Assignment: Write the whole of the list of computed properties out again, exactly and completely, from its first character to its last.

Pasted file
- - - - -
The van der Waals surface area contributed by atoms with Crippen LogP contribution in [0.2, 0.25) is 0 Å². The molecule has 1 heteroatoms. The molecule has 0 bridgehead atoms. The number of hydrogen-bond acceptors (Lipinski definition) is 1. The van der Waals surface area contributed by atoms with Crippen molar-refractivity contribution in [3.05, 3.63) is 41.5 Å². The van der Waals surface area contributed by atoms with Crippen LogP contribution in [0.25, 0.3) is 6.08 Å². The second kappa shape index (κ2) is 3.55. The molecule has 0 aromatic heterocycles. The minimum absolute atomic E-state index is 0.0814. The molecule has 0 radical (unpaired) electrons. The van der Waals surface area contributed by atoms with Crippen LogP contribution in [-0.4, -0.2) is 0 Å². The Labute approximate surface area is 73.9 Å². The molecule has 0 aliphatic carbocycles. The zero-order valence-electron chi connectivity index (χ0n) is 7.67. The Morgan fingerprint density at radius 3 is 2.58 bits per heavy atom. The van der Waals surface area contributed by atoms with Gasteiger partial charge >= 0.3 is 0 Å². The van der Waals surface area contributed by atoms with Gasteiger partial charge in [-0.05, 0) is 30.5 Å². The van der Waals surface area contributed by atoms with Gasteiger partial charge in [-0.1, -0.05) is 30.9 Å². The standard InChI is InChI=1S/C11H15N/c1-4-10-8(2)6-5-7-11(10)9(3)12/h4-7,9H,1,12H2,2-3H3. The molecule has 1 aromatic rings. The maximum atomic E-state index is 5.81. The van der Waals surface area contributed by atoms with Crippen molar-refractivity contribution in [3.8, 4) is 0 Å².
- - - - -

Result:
The van der Waals surface area contributed by atoms with Crippen LogP contribution in [0.2, 0.25) is 0 Å². The molecule has 1 heteroatoms. The molecule has 0 bridgehead atoms. The number of hydrogen-bond acceptors (Lipinski definition) is 1. The van der Waals surface area contributed by atoms with Crippen molar-refractivity contribution in [3.05, 3.63) is 41.5 Å². The van der Waals surface area contributed by atoms with Crippen LogP contribution in [0.25, 0.3) is 6.08 Å². The second kappa shape index (κ2) is 3.55. The molecule has 0 aromatic heterocycles. The minimum absolute atomic E-state index is 0.0814. The molecule has 0 radical (unpaired) electrons. The van der Waals surface area contributed by atoms with Crippen LogP contribution in [-0.4, -0.2) is 0 Å². The Labute approximate surface area is 73.9 Å². The molecule has 0 aliphatic carbocycles. The zero-order valence-electron chi connectivity index (χ0n) is 7.67. The Morgan fingerprint density at radius 3 is 2.58 bits per heavy atom. The van der Waals surface area contributed by atoms with Gasteiger partial charge >= 0.3 is 0 Å². The van der Waals surface area contributed by atoms with Gasteiger partial charge in [-0.05, 0) is 30.5 Å². The van der Waals surface area contributed by atoms with Gasteiger partial charge in [-0.1, -0.05) is 30.9 Å². The standard InChI is InChI=1S/C11H15N/c1-4-10-8(2)6-5-7-11(10)9(3)12/h4-7,9H,1,12H2,2-3H3. The molecule has 1 aromatic rings. The maximum atomic E-state index is 5.81. The van der Waals surface area contributed by atoms with Crippen molar-refractivity contribution in [3.8, 4) is 0 Å².